It’s time to learn a little humility

Are brands more trusted than governments and their representatives? The question barely seems worth asking: Nelson Mandela on a good day, Barclays Bank on a bad day might be exceptions that prove the rule, but by and large it’s a no-brainer. And that, arguably, is how it should be. Though both corporations and governments must be assiduous in courting popularity, governments have the unenviable disadvantage of being frequently forced to strike a balance among evils. Whereas brands, as we know, are eternally upbeat.

Yet there is no longer an easy compartmentalisation between the realms of business and politics. Disturbing evidence is emerging of a burgeoning phenomenon: guilt by association. Brand reputations can, according to research just released by NOP World, be badly damaged by the policies of government in their country of origin.

McDonald’s has long since pointed the way. It has provided a suitable butt for isolated outbursts of anti-American fervour, from José Bové in France to those of unknown militants in South Africa. Non-violent, but just as effective as a cultural and political protest, has been the emergence of Mecca cola.

The findings of the NOP World survey, however, suggest that these are no random occurrences, but part of a worsening trend.

NOP’s annual report had previously noted that the popularity of major brands, surveyed among 30,000 people worldwide, had stalled. Over the past 12 months that stagnation has turned to decline, and the principal casualties are American-based brands. The number of non-American consumers who trust Coca-Cola has fallen from 55 to 52 per cent, McDonald’s is down from 36 to 33 per cent, Nike from 56 to 53 per cent and Microsoft from 45 to 39 per cent.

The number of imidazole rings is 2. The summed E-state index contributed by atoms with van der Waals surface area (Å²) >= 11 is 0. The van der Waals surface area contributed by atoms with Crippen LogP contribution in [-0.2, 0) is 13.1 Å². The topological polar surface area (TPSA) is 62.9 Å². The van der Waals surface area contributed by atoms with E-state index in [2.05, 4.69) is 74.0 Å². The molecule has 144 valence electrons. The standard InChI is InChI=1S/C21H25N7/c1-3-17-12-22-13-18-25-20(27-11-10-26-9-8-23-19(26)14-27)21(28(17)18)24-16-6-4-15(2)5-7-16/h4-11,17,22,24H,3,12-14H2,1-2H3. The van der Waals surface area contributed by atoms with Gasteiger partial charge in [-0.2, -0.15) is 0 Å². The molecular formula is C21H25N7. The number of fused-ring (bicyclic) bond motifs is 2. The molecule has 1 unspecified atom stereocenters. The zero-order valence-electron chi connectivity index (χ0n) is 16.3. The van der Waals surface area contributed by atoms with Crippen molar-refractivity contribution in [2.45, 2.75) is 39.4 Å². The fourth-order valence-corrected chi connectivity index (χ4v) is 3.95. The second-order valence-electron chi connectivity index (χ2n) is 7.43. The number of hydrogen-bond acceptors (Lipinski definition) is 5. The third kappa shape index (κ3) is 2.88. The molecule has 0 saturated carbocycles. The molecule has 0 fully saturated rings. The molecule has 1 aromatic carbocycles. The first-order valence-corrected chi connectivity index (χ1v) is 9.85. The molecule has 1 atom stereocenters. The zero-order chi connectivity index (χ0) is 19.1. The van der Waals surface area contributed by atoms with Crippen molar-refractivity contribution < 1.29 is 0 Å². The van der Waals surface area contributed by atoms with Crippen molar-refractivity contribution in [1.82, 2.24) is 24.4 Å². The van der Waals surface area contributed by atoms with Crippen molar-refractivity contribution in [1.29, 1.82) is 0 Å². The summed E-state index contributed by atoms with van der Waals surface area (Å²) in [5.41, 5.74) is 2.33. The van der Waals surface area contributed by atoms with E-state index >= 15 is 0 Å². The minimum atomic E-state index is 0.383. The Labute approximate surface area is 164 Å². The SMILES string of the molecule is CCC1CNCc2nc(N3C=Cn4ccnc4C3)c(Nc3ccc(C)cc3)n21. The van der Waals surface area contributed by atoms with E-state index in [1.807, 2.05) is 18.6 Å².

It’s not hard to infer from this, as the research company does, that some of this distrust stems from deepening hostility towards the US government’s policy in the Middle East. However, the rot doesn’t stop there. The ‘honesty’ ratings of the above-mentioned brands are even less flattering than their ‘trust’ ratings. Which might well suggest there has been growing disillusionment with the achievements of American capitalism in general, anchored around such landmark scandals as Enron, WorldCom and the Wall Street investor scams.

This last point has a significant bearing on any possible remedy to declining brand trust. It will take more than a sizeable donation to Senator John Kerry’s election fund to shift consumer opinion. A better, and less cynical, understanding of the purpose and limitations of corporate social responsibility would be a start. Yet it is not merely in policy but also in attitude that brands, and in particular US-based brands, need to ring the changes. Greater transparency, and perhaps humility, in dealings with their non-American clientele are a part of this. The recent Dasani affair, from beginning to end, demonstrates the dangers of command- and-control-style global marketing.

Stuart Smith, Editor

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